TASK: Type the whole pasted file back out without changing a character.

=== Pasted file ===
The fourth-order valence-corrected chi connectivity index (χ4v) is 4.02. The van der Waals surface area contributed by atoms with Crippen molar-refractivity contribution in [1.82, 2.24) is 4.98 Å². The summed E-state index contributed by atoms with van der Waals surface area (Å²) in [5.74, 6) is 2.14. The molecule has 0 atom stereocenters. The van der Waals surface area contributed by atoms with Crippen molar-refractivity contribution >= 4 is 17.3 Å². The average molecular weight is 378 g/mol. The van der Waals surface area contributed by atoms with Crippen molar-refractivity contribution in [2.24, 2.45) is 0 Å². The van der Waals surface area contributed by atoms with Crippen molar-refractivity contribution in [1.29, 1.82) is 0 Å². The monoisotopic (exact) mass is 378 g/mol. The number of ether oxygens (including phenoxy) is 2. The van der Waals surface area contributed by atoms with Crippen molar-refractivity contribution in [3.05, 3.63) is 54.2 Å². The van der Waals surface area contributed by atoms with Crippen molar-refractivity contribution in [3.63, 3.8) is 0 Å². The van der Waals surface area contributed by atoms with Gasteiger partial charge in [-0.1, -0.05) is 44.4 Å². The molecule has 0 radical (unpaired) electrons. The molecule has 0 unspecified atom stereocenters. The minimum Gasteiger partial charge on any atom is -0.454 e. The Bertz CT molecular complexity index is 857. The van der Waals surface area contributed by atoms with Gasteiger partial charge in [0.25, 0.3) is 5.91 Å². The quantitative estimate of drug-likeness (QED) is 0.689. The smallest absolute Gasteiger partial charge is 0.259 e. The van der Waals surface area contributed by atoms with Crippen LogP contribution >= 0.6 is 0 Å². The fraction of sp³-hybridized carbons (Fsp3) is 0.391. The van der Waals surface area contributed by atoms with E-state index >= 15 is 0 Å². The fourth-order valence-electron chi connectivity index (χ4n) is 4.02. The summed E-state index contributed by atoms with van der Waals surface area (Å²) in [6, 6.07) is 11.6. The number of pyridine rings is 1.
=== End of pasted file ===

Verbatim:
The fourth-order valence-corrected chi connectivity index (χ4v) is 4.02. The van der Waals surface area contributed by atoms with Crippen molar-refractivity contribution in [1.82, 2.24) is 4.98 Å². The summed E-state index contributed by atoms with van der Waals surface area (Å²) in [5.74, 6) is 2.14. The molecule has 0 atom stereocenters. The van der Waals surface area contributed by atoms with Crippen molar-refractivity contribution >= 4 is 17.3 Å². The average molecular weight is 378 g/mol. The van der Waals surface area contributed by atoms with Crippen molar-refractivity contribution in [2.24, 2.45) is 0 Å². The van der Waals surface area contributed by atoms with Crippen molar-refractivity contribution in [1.29, 1.82) is 0 Å². The monoisotopic (exact) mass is 378 g/mol. The number of ether oxygens (including phenoxy) is 2. The van der Waals surface area contributed by atoms with Crippen molar-refractivity contribution in [3.05, 3.63) is 54.2 Å². The van der Waals surface area contributed by atoms with Crippen molar-refractivity contribution in [3.63, 3.8) is 0 Å². The van der Waals surface area contributed by atoms with Gasteiger partial charge in [-0.1, -0.05) is 44.4 Å². The molecule has 0 radical (unpaired) electrons. The molecule has 0 unspecified atom stereocenters. The minimum Gasteiger partial charge on any atom is -0.454 e. The Bertz CT molecular complexity index is 857. The van der Waals surface area contributed by atoms with Gasteiger partial charge in [0.25, 0.3) is 5.91 Å². The quantitative estimate of drug-likeness (QED) is 0.689. The smallest absolute Gasteiger partial charge is 0.259 e. The van der Waals surface area contributed by atoms with Crippen LogP contribution >= 0.6 is 0 Å². The fraction of sp³-hybridized carbons (Fsp3) is 0.391. The van der Waals surface area contributed by atoms with E-state index >= 15 is 0 Å². The fourth-order valence-electron chi connectivity index (χ4n) is 4.02. The summed E-state index contributed by atoms with van der Waals surface area (Å²) in [6, 6.07) is 11.6. The number of pyridine rings is 1.